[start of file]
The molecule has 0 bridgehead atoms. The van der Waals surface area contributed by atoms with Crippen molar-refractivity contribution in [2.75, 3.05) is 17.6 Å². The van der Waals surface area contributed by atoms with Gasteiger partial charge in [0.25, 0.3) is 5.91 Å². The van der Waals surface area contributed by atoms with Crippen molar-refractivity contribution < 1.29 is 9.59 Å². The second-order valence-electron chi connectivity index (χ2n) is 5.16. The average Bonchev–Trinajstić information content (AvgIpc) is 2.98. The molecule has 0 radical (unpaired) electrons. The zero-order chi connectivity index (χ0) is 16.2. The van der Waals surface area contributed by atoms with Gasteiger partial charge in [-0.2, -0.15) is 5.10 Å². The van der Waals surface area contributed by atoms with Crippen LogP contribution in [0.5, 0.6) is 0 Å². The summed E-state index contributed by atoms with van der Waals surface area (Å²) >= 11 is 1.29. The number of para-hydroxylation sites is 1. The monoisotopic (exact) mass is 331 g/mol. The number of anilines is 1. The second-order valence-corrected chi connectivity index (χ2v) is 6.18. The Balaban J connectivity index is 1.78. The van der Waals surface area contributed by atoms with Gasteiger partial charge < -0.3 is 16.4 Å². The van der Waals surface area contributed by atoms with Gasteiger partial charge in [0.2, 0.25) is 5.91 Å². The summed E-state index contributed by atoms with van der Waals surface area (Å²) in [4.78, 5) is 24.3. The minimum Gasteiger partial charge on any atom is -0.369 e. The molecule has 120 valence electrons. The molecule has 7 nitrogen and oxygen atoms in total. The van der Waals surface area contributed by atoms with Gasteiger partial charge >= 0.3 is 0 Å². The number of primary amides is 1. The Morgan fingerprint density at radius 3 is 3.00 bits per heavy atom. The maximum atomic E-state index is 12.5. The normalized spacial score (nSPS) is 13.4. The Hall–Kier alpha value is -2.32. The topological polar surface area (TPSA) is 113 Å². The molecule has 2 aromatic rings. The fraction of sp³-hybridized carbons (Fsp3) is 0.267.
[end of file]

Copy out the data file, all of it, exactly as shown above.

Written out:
The molecule has 0 bridgehead atoms. The van der Waals surface area contributed by atoms with Crippen molar-refractivity contribution in [2.75, 3.05) is 17.6 Å². The van der Waals surface area contributed by atoms with Gasteiger partial charge in [0.25, 0.3) is 5.91 Å². The van der Waals surface area contributed by atoms with Crippen molar-refractivity contribution < 1.29 is 9.59 Å². The second-order valence-electron chi connectivity index (χ2n) is 5.16. The average Bonchev–Trinajstić information content (AvgIpc) is 2.98. The molecule has 0 radical (unpaired) electrons. The zero-order chi connectivity index (χ0) is 16.2. The van der Waals surface area contributed by atoms with Gasteiger partial charge in [-0.2, -0.15) is 5.10 Å². The van der Waals surface area contributed by atoms with Crippen LogP contribution in [0.5, 0.6) is 0 Å². The summed E-state index contributed by atoms with van der Waals surface area (Å²) >= 11 is 1.29. The number of para-hydroxylation sites is 1. The monoisotopic (exact) mass is 331 g/mol. The number of anilines is 1. The second-order valence-corrected chi connectivity index (χ2v) is 6.18. The Balaban J connectivity index is 1.78. The van der Waals surface area contributed by atoms with Gasteiger partial charge < -0.3 is 16.4 Å². The van der Waals surface area contributed by atoms with Gasteiger partial charge in [0.2, 0.25) is 5.91 Å². The summed E-state index contributed by atoms with van der Waals surface area (Å²) in [4.78, 5) is 24.3. The minimum Gasteiger partial charge on any atom is -0.369 e. The molecule has 120 valence electrons. The molecule has 7 nitrogen and oxygen atoms in total. The van der Waals surface area contributed by atoms with Gasteiger partial charge >= 0.3 is 0 Å². The number of primary amides is 1. The Morgan fingerprint density at radius 3 is 3.00 bits per heavy atom. The maximum atomic E-state index is 12.5. The normalized spacial score (nSPS) is 13.4. The Hall–Kier alpha value is -2.32. The topological polar surface area (TPSA) is 113 Å². The molecule has 2 aromatic rings. The fraction of sp³-hybridized carbons (Fsp3) is 0.267.